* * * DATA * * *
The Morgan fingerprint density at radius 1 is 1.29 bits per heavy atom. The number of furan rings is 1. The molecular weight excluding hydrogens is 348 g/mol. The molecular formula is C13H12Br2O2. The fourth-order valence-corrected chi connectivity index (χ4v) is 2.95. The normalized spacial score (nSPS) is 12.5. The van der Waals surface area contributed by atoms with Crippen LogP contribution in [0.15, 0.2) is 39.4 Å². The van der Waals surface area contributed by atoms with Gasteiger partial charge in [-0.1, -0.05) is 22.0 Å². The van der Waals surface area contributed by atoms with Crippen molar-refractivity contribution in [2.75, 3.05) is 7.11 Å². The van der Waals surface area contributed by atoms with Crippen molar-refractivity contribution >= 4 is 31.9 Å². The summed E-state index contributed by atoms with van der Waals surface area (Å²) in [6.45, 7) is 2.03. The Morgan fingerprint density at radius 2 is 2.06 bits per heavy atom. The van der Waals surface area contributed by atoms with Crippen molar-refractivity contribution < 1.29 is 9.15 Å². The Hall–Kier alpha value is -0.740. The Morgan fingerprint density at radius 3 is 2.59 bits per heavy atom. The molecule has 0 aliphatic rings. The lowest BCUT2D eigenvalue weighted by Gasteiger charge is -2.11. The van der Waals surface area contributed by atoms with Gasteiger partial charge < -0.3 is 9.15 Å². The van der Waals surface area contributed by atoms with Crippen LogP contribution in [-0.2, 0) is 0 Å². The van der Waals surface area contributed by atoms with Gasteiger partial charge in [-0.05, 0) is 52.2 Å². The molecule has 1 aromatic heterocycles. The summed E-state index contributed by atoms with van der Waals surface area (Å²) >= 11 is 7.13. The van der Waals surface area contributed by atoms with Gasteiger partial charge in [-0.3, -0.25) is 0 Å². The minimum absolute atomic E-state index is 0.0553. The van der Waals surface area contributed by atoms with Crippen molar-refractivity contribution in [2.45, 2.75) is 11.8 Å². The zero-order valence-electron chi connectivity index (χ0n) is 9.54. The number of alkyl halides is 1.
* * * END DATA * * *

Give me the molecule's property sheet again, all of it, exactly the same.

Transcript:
The Morgan fingerprint density at radius 1 is 1.29 bits per heavy atom. The number of furan rings is 1. The molecular weight excluding hydrogens is 348 g/mol. The molecular formula is C13H12Br2O2. The fourth-order valence-corrected chi connectivity index (χ4v) is 2.95. The normalized spacial score (nSPS) is 12.5. The van der Waals surface area contributed by atoms with Crippen LogP contribution in [0.15, 0.2) is 39.4 Å². The van der Waals surface area contributed by atoms with Gasteiger partial charge in [-0.1, -0.05) is 22.0 Å². The van der Waals surface area contributed by atoms with Crippen molar-refractivity contribution in [2.75, 3.05) is 7.11 Å². The van der Waals surface area contributed by atoms with Crippen molar-refractivity contribution >= 4 is 31.9 Å². The summed E-state index contributed by atoms with van der Waals surface area (Å²) in [6.45, 7) is 2.03. The Morgan fingerprint density at radius 2 is 2.06 bits per heavy atom. The van der Waals surface area contributed by atoms with Crippen molar-refractivity contribution < 1.29 is 9.15 Å². The Hall–Kier alpha value is -0.740. The Morgan fingerprint density at radius 3 is 2.59 bits per heavy atom. The molecule has 0 aliphatic rings. The lowest BCUT2D eigenvalue weighted by Gasteiger charge is -2.11. The van der Waals surface area contributed by atoms with Gasteiger partial charge < -0.3 is 9.15 Å². The van der Waals surface area contributed by atoms with Crippen LogP contribution in [-0.2, 0) is 0 Å². The van der Waals surface area contributed by atoms with Gasteiger partial charge in [-0.05, 0) is 52.2 Å². The molecule has 1 aromatic heterocycles. The summed E-state index contributed by atoms with van der Waals surface area (Å²) >= 11 is 7.13. The van der Waals surface area contributed by atoms with Gasteiger partial charge in [-0.3, -0.25) is 0 Å². The minimum absolute atomic E-state index is 0.0553. The van der Waals surface area contributed by atoms with Crippen molar-refractivity contribution in [2.45, 2.75) is 11.8 Å². The zero-order valence-electron chi connectivity index (χ0n) is 9.54. The number of alkyl halides is 1.